Brick tax lays mixed course


A RADICAL plan to impose a levy on bricks to fund more apprentices has sparked a mixed reaction among Tweed builders.

Some have given the thumbs up to the levy of $2 per 1000 bricks in a bid to ease the current shortage of bricklayers, but others condemn it as just another band-aid measure.

Caldera Building Services' Barry Fryer says he believes the money is more likely to disappear into a bureaucratic black hole than provide funding for extra apprenticeship places.

Mr Fryer said the long-standing apprenticeship system needed to be drastically overhauled, with building material manufacturers playing a bigger role in subsidising apprentices.

"This looks to be another band-aid solution and I don't think it will do much to address the current shortage of bricklayers and other tradesmen," he said.

"They haven't changed the system since Adam was a boy and it's time they looked at more innovative ways than a levy to encourage more tradesmen to come through the ranks."

Mr Fryer said others should follow the lead of brick-and-tile manufacturer Boral, who already subsidised apprentice tilers because of its vested interest in ensuring a supply of tilers to lay their product.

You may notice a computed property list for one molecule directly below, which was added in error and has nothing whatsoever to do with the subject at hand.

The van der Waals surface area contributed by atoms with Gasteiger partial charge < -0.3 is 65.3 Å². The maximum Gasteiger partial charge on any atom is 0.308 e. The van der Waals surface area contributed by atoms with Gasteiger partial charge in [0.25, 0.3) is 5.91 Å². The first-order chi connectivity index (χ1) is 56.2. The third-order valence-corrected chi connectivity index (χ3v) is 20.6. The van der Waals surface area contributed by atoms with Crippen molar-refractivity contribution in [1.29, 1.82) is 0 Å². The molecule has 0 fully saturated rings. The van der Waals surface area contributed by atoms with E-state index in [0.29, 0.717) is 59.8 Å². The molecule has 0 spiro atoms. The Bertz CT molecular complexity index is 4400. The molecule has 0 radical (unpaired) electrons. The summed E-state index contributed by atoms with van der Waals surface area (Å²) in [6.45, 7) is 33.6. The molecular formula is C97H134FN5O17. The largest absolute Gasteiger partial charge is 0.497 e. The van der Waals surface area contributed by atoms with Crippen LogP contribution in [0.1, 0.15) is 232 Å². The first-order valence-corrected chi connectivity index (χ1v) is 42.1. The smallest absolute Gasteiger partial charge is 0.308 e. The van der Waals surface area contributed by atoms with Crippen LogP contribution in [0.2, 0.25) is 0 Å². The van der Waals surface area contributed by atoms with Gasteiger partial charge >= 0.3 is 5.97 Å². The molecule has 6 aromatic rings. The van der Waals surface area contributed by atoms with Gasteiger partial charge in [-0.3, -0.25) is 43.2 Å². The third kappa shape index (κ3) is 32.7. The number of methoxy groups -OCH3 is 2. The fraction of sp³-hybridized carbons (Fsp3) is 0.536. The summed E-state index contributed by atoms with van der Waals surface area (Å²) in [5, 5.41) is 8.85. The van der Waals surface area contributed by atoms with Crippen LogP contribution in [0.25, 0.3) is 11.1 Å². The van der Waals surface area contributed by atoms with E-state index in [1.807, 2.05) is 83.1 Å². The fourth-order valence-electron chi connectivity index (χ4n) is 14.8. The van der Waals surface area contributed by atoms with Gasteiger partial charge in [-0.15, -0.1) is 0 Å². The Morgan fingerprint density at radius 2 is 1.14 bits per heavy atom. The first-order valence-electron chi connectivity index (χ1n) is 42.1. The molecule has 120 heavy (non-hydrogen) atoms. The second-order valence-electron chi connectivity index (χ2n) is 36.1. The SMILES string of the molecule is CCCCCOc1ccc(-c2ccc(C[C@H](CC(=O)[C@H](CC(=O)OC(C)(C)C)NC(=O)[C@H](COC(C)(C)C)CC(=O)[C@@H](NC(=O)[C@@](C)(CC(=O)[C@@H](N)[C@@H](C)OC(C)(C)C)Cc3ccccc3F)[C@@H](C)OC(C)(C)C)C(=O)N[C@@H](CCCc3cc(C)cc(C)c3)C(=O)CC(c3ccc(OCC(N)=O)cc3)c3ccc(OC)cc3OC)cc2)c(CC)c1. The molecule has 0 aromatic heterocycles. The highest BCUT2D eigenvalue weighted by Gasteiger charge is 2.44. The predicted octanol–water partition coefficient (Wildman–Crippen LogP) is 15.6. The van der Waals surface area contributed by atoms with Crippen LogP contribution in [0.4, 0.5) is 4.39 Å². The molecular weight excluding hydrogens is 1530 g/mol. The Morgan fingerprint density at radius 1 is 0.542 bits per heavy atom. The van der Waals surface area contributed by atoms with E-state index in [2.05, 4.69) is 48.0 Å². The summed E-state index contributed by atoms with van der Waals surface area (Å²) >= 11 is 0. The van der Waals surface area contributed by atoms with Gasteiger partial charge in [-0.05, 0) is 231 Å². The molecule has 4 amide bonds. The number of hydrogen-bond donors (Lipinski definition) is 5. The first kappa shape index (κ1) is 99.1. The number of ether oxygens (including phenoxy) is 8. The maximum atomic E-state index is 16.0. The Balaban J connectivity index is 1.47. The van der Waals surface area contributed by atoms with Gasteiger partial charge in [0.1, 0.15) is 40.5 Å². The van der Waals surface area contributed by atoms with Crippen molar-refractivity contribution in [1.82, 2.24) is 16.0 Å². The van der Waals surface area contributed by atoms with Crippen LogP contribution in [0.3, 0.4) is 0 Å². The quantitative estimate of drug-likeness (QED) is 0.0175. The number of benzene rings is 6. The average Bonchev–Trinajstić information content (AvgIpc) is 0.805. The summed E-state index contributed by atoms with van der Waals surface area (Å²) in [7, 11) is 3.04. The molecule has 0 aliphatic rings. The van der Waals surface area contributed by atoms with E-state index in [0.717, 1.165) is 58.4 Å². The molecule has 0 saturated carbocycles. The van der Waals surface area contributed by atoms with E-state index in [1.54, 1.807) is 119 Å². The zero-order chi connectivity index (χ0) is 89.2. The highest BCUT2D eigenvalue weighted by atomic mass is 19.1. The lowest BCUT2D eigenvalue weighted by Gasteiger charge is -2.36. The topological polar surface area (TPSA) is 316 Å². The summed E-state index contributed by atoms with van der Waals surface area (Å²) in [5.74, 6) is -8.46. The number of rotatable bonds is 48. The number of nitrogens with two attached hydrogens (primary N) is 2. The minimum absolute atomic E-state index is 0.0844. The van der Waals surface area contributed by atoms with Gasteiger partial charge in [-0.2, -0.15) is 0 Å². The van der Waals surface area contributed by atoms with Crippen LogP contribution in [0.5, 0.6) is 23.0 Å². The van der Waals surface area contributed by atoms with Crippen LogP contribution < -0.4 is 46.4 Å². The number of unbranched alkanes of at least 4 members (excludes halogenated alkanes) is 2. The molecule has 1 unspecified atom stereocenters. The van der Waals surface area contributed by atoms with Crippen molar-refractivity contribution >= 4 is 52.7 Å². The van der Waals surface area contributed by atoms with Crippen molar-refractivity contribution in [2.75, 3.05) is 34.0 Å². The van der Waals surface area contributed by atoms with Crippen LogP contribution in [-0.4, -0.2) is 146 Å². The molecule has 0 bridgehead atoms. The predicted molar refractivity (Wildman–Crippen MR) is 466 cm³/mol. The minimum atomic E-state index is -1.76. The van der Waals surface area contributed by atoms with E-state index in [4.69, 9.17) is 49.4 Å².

But second-generation Banora Point builder Errol Bonner said he did not have a major problem with the scheme - but questioned why it was limited to boosting just bricklayers' ranks.

He said although he did not have problems finding tradesmen because of his local contacts, the industry also suffered a shortage of ceramic tilers and concreters.

"They have to make these trades more attractive and the levy seems a good way of funding more apprenticeships but it shouldn't be limited to brickies," he said.

Mr Bonner estimated that the levy would only add an extra $30 to the average house, which was far less than the higher rates charged by brickies due to the current shortages in their trade.

"They are charging about $600 per 1000 bricks, but a couple of years ago it was $450," he said.

"Even so, I don't feel their rates are excessive or that I'm paying through the nose for their services."

Richmond MP Justine Elliot described the proposed levy as another tax on local families.

"The government's new levy means that if local families want to build their own home, or even renovate they'll be paying more," Ms Elliot said.

"There is no denying that the Federal government needs to do something about skills shortages, but it has failed to provide more than 20,000 workers with the skills they need to find employment."

She said instead of trying to re-invent the wheel the government should boost funding to TAFE colleges, including Wollongbar TAFE which was chronically underfunded.

The Australian Competition and Consumer Commission this week granted authorisation for the brick levy.

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